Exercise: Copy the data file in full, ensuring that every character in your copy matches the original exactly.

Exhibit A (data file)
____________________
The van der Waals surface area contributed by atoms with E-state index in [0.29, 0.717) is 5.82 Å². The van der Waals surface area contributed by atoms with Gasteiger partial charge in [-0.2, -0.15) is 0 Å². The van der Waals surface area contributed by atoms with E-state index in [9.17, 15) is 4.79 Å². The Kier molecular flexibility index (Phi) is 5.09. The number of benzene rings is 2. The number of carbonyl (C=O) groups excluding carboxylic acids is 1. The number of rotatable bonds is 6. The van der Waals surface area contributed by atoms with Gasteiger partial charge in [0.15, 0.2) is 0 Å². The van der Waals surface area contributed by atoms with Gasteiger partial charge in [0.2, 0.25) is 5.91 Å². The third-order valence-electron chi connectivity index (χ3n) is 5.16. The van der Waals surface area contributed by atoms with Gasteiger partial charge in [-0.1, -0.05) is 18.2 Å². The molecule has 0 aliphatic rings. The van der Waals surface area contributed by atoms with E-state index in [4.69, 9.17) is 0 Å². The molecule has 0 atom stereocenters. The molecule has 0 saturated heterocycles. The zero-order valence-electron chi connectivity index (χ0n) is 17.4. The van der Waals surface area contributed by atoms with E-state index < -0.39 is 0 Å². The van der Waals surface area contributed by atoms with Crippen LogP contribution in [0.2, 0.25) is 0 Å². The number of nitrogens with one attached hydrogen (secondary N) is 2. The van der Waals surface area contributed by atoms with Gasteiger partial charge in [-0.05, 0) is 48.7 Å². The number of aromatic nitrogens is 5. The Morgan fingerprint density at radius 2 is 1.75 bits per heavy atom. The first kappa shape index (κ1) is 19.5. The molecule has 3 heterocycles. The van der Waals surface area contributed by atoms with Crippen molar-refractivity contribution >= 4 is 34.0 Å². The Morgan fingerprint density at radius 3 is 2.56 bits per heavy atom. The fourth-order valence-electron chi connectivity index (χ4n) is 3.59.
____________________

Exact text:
The van der Waals surface area contributed by atoms with E-state index in [0.29, 0.717) is 5.82 Å². The van der Waals surface area contributed by atoms with Gasteiger partial charge in [-0.2, -0.15) is 0 Å². The van der Waals surface area contributed by atoms with E-state index in [9.17, 15) is 4.79 Å². The Kier molecular flexibility index (Phi) is 5.09. The number of benzene rings is 2. The number of carbonyl (C=O) groups excluding carboxylic acids is 1. The number of rotatable bonds is 6. The van der Waals surface area contributed by atoms with Gasteiger partial charge in [0.15, 0.2) is 0 Å². The van der Waals surface area contributed by atoms with Gasteiger partial charge in [0.2, 0.25) is 5.91 Å². The third-order valence-electron chi connectivity index (χ3n) is 5.16. The van der Waals surface area contributed by atoms with Gasteiger partial charge in [-0.1, -0.05) is 18.2 Å². The molecule has 0 aliphatic rings. The van der Waals surface area contributed by atoms with E-state index in [4.69, 9.17) is 0 Å². The molecule has 0 atom stereocenters. The molecule has 0 saturated heterocycles. The zero-order valence-electron chi connectivity index (χ0n) is 17.4. The van der Waals surface area contributed by atoms with E-state index < -0.39 is 0 Å². The van der Waals surface area contributed by atoms with Crippen LogP contribution in [0.2, 0.25) is 0 Å². The number of nitrogens with one attached hydrogen (secondary N) is 2. The van der Waals surface area contributed by atoms with Gasteiger partial charge in [-0.05, 0) is 48.7 Å². The number of aromatic nitrogens is 5. The Morgan fingerprint density at radius 2 is 1.75 bits per heavy atom. The first kappa shape index (κ1) is 19.5. The molecule has 3 heterocycles. The van der Waals surface area contributed by atoms with Crippen molar-refractivity contribution >= 4 is 34.0 Å². The Morgan fingerprint density at radius 3 is 2.56 bits per heavy atom. The fourth-order valence-electron chi connectivity index (χ4n) is 3.59.